Oo: OO:
oo:

7. Know what kind of cross to carry out if you know the phenotype, but do not know the genotype.

For example, Round seeds (R) is dominant to wrinkled seeds (r). How do you determine the genotype of a plant that has round seeds?
What kind of cross is this called?

8. Know how to solve genetic problems, For example, Tall (T) is dominant to dwarf (t). A tall plant was crossed with a dwarf plant. The offspring were 103 tall and 107 dwarf. What is the likely genotype of the parents?
9. Normal skin pigmentation (A) is dominant to albino (a) pigmentation. If two parents with normal skin pigmentation are carriers, what is the genotype of the parents?

Parent Genotype: Phenotype : Gametes :
Offspring (determined using the Punnett square)

Phenotypic ratio: Genotypic ration:

What is the probability that they will have an albino child?

10. Know that a Monohybrid cross will yield a genotype ratio of and a phenotype ratio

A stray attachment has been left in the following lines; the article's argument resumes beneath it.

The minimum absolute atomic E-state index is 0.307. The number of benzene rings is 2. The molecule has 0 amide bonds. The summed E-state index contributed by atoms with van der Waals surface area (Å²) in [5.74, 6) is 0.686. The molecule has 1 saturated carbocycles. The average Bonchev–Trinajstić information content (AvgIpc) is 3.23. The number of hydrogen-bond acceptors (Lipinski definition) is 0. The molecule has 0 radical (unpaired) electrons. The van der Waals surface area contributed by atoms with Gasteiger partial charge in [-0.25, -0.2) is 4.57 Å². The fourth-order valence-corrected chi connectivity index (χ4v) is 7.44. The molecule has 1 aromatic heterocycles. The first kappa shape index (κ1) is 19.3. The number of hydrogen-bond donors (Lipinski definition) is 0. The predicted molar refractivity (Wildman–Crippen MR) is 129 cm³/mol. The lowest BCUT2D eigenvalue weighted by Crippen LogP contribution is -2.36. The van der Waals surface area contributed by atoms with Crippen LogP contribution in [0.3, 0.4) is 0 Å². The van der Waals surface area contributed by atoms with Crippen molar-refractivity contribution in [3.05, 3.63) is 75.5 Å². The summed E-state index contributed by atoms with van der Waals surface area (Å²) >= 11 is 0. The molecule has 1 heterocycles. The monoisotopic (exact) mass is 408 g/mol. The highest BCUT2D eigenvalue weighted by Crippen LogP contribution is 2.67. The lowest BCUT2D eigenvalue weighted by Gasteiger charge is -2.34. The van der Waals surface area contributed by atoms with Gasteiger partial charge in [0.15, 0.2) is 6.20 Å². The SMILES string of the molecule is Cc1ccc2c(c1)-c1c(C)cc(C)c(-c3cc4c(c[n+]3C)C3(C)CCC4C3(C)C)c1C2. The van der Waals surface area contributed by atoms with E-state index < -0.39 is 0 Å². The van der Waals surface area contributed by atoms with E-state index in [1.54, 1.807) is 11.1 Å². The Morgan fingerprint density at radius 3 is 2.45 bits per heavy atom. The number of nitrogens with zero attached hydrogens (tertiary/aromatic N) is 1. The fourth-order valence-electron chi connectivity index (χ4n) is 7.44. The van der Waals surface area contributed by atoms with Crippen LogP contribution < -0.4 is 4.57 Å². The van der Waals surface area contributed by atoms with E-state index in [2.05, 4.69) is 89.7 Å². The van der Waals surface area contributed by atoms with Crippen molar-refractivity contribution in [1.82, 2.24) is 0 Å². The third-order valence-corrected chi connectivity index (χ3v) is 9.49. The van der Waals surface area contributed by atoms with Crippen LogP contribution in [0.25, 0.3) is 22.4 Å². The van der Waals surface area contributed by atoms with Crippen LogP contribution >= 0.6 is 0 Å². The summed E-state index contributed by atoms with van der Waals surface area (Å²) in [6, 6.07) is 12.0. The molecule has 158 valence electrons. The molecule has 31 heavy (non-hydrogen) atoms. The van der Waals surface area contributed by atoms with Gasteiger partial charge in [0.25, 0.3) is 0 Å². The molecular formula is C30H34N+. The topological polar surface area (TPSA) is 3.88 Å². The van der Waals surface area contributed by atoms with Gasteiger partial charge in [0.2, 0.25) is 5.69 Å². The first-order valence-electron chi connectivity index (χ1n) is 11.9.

of

11. For unlinked genes, a Dihybrid cross will yield phenotypic ratio.

12. Which of Mendel’s laws does this illustrate?

13. Know how to define the gamete types possible and how to setup such crosses. For example, for unlinked genes, what are the possible gamete types for the following genotypes?
TtRr TTRR
TtrR tTrr WWRr WwRr Pprr PpRr
14. Know how to use the rule of probability to solve genetic crosses. For example, P is for purple and p is for white. R is for round seeds and r is for wrinkled seeds. In a cross PpRr X PpRr,
– what are the chances of the following genotype, Pprr?
– What are the chances of the following phenotype? Purple and Round?